Most Major Currencies Continue Tracking Stock Market Price Action
Major Currencies vs. US Dollar (% change)
31 Aug 2011 – 07 Sep 2011
- EUR: Debt Crisis Still in Focus as Policymakers Scramble for Solution
- GBP: Bank of England Rate Decision Likely to be Another Non-Event
- JPY: Intervention Fears Keep Yen Separated from Macro-Level Themes
- CAD, AUD, NZD: Risk Sentiment Trends Continue to Dictate Direction
FX markets continue to be driven by broad-based risk sentiment trends, with most major currencies mirroring investors’ expectations for the evolution of the global economic recovery as reflected in benchmark stock indexes. The Japanese Yen continues to be an exception, with links to broad-based macroeconomic trends diminished amid lingering fears of official intervention. Needless to say, the Swiss Franc has also been effectively decoupled from larger themes after the SNB capped the currency at 1.20 per Euro.
Friday’s disappointing US Employment report left the outlook for overall risk appetite broadly uncertain. Traders’ initial reaction was to sell growth-geared assets across the spectrum. However, it seems plausible to think that panic could turn into growing confidence in the likelihood of a Fed action to bolster growth. Complicating matters, investors face an economic calendar that is even busier with high-profile news releases than it has been so far this week. .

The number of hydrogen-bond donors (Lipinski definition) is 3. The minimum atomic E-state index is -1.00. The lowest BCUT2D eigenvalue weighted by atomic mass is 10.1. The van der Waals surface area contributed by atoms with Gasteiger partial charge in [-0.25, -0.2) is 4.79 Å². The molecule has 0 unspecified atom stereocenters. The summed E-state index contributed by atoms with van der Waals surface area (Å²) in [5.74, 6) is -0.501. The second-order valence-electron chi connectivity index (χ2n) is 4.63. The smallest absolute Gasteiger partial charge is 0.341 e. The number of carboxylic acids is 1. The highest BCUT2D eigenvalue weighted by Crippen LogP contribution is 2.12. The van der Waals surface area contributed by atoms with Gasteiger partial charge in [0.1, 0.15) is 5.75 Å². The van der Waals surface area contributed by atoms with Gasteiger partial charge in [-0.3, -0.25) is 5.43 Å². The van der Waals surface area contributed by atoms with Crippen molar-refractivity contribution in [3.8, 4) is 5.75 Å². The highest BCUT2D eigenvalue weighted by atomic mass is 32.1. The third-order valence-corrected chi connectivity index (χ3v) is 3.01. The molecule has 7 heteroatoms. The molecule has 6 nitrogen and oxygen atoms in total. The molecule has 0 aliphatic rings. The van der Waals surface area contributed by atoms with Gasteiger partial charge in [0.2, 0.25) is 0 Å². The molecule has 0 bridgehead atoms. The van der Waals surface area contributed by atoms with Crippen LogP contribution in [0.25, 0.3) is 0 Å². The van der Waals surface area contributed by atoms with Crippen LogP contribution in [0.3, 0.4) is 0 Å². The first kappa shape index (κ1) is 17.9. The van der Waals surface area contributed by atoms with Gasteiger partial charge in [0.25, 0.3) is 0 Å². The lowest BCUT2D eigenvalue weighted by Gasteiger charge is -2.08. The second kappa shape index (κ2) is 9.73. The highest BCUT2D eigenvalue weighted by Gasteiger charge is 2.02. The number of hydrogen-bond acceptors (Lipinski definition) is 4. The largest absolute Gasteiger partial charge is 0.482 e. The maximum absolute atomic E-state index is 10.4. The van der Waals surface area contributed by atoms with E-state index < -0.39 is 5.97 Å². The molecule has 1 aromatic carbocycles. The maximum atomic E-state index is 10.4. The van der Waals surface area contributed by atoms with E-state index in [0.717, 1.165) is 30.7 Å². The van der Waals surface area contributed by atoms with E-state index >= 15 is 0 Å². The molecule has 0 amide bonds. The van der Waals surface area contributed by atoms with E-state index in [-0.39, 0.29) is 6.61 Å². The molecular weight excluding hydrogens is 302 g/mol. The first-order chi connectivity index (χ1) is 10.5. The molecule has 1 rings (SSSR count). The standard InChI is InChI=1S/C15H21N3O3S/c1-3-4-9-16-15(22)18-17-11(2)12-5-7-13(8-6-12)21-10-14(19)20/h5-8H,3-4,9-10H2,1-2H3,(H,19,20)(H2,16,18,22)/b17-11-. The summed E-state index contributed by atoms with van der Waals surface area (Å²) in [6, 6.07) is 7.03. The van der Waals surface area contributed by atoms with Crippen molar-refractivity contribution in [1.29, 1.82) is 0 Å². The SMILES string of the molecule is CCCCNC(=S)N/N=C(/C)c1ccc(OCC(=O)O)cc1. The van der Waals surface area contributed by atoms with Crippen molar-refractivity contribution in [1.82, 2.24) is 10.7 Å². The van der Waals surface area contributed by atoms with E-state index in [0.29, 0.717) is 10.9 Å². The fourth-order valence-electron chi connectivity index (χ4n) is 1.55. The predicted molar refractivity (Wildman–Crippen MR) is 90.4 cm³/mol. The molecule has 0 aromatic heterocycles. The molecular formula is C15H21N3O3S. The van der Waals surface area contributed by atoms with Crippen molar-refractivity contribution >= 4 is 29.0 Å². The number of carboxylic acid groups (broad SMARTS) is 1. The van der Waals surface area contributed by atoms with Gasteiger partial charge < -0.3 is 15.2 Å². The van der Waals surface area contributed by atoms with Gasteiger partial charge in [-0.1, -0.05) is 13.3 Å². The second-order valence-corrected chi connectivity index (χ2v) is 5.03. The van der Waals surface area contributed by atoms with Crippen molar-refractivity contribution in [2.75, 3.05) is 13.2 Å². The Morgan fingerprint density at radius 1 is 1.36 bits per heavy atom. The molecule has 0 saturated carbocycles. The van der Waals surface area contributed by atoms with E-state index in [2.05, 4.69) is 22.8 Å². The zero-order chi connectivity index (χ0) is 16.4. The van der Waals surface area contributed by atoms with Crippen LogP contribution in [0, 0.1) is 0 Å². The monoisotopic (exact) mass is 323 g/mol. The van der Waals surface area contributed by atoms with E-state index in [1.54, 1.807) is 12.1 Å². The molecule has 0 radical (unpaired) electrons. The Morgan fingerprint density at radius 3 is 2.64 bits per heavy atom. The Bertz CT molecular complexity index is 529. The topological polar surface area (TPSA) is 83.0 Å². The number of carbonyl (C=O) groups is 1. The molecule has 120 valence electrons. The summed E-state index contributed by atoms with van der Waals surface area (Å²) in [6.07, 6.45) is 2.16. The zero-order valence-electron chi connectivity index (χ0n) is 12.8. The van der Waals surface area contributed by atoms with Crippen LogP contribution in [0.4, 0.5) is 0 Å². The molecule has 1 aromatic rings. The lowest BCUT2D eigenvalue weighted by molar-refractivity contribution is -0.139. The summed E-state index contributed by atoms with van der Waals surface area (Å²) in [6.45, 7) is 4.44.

Australian and Japanese monetary policy announcements passed with relatively little fanfare, but high-profile rate decisions from Canada, the Euro Zone and the UK still remain. While none of the central banks are actually expected to change policy, their rhetoric will be crucial. Indeed, the market has already begun the re-pricing of interest rate expectations toward a dovish outlook as the recovery shows increasingly apparent signs of exhaustion, and traders will look to the statements accompanying the rate decisions for further guidance. China’s inflation report will also be closely watched for a reading on the pace of future policy-induced slowdown in the world’s number-two economy.
Elsewhere, the Euro Zone debt crisis remains an important consideration. While Germany secured the approval of its high court on the constitutionality of the EFSF bailout fund and its recent expansion, sovereign risk fears continue to linger and markets remain jittery at the sight of the European news flow, leaving the door open for another rout in the single currency and the risk-linked currency space at large. The story has split into a series of parallel narratives taking place across the Euro Zone, with the ascendance of any of them into the spotlight an ever-present threat.
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